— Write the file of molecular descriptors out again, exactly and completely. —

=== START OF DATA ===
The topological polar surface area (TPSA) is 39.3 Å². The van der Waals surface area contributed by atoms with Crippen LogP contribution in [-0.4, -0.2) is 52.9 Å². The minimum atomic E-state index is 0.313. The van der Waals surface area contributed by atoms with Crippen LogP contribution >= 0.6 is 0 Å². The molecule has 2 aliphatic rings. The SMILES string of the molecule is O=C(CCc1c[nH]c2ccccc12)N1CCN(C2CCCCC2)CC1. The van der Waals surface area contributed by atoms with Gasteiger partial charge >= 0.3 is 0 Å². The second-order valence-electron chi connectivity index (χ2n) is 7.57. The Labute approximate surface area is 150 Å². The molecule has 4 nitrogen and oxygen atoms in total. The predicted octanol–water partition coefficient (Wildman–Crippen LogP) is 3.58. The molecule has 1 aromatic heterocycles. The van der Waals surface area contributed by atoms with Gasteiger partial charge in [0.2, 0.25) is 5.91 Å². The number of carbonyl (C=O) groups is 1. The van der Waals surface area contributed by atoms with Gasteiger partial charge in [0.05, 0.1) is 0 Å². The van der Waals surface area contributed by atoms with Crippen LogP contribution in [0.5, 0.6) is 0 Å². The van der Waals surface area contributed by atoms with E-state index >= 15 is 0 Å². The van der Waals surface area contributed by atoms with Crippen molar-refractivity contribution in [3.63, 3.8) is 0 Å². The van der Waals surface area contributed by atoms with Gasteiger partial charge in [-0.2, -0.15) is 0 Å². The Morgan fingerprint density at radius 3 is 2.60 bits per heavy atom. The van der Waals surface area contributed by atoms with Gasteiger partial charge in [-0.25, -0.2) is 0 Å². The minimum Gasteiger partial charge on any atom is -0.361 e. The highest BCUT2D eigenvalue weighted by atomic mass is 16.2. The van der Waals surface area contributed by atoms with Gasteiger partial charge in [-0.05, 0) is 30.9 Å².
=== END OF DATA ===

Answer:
The topological polar surface area (TPSA) is 39.3 Å². The van der Waals surface area contributed by atoms with Crippen LogP contribution in [-0.4, -0.2) is 52.9 Å². The minimum atomic E-state index is 0.313. The van der Waals surface area contributed by atoms with Crippen LogP contribution >= 0.6 is 0 Å². The molecule has 2 aliphatic rings. The SMILES string of the molecule is O=C(CCc1c[nH]c2ccccc12)N1CCN(C2CCCCC2)CC1. The van der Waals surface area contributed by atoms with Gasteiger partial charge >= 0.3 is 0 Å². The second-order valence-electron chi connectivity index (χ2n) is 7.57. The Labute approximate surface area is 150 Å². The molecule has 4 nitrogen and oxygen atoms in total. The predicted octanol–water partition coefficient (Wildman–Crippen LogP) is 3.58. The molecule has 1 aromatic heterocycles. The van der Waals surface area contributed by atoms with Gasteiger partial charge in [0.2, 0.25) is 5.91 Å². The number of carbonyl (C=O) groups is 1. The van der Waals surface area contributed by atoms with Gasteiger partial charge in [0.05, 0.1) is 0 Å². The van der Waals surface area contributed by atoms with Crippen LogP contribution in [0.5, 0.6) is 0 Å². The van der Waals surface area contributed by atoms with E-state index >= 15 is 0 Å². The van der Waals surface area contributed by atoms with Crippen molar-refractivity contribution in [3.63, 3.8) is 0 Å². The van der Waals surface area contributed by atoms with Gasteiger partial charge in [-0.2, -0.15) is 0 Å². The Morgan fingerprint density at radius 3 is 2.60 bits per heavy atom. The van der Waals surface area contributed by atoms with Gasteiger partial charge in [-0.25, -0.2) is 0 Å². The minimum Gasteiger partial charge on any atom is -0.361 e. The highest BCUT2D eigenvalue weighted by atomic mass is 16.2. The van der Waals surface area contributed by atoms with Gasteiger partial charge in [-0.05, 0) is 30.9 Å².